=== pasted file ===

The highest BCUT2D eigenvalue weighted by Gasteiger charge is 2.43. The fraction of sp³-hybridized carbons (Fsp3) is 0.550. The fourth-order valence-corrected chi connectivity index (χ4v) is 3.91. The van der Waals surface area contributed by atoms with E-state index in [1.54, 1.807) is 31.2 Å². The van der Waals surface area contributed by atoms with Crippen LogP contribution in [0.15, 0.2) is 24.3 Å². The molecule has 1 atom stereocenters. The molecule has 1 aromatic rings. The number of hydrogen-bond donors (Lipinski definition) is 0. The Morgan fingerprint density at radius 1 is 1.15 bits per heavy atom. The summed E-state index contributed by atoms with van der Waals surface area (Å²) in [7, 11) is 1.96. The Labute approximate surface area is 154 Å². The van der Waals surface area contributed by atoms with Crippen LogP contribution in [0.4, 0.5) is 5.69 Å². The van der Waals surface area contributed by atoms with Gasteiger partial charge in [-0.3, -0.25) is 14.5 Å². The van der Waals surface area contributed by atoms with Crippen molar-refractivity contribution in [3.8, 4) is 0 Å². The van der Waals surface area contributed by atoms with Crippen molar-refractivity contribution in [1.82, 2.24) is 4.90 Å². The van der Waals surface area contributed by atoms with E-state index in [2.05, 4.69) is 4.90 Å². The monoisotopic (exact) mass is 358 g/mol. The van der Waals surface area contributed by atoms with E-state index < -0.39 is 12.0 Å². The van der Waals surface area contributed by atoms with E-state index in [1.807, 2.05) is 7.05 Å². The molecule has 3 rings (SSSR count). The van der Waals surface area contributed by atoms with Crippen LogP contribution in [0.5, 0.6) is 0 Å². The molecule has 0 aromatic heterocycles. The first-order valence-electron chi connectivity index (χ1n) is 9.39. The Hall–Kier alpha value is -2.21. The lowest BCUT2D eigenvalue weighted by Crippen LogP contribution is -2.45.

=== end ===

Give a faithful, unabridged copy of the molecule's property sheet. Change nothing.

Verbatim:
The highest BCUT2D eigenvalue weighted by Gasteiger charge is 2.43. The fraction of sp³-hybridized carbons (Fsp3) is 0.550. The fourth-order valence-corrected chi connectivity index (χ4v) is 3.91. The van der Waals surface area contributed by atoms with E-state index in [1.54, 1.807) is 31.2 Å². The van der Waals surface area contributed by atoms with Crippen LogP contribution in [0.15, 0.2) is 24.3 Å². The molecule has 1 atom stereocenters. The molecule has 1 aromatic rings. The number of hydrogen-bond donors (Lipinski definition) is 0. The Morgan fingerprint density at radius 1 is 1.15 bits per heavy atom. The summed E-state index contributed by atoms with van der Waals surface area (Å²) in [7, 11) is 1.96. The Labute approximate surface area is 154 Å². The van der Waals surface area contributed by atoms with Crippen LogP contribution in [0.4, 0.5) is 5.69 Å². The van der Waals surface area contributed by atoms with Gasteiger partial charge in [-0.3, -0.25) is 14.5 Å². The van der Waals surface area contributed by atoms with Crippen molar-refractivity contribution in [3.8, 4) is 0 Å². The van der Waals surface area contributed by atoms with Crippen molar-refractivity contribution in [1.82, 2.24) is 4.90 Å². The van der Waals surface area contributed by atoms with E-state index in [2.05, 4.69) is 4.90 Å². The monoisotopic (exact) mass is 358 g/mol. The van der Waals surface area contributed by atoms with E-state index < -0.39 is 12.0 Å². The van der Waals surface area contributed by atoms with E-state index in [1.807, 2.05) is 7.05 Å². The molecule has 3 rings (SSSR count). The van der Waals surface area contributed by atoms with Crippen LogP contribution in [0.5, 0.6) is 0 Å². The molecule has 0 aromatic heterocycles. The first-order valence-electron chi connectivity index (χ1n) is 9.39. The Hall–Kier alpha value is -2.21. The lowest BCUT2D eigenvalue weighted by Crippen LogP contribution is -2.45.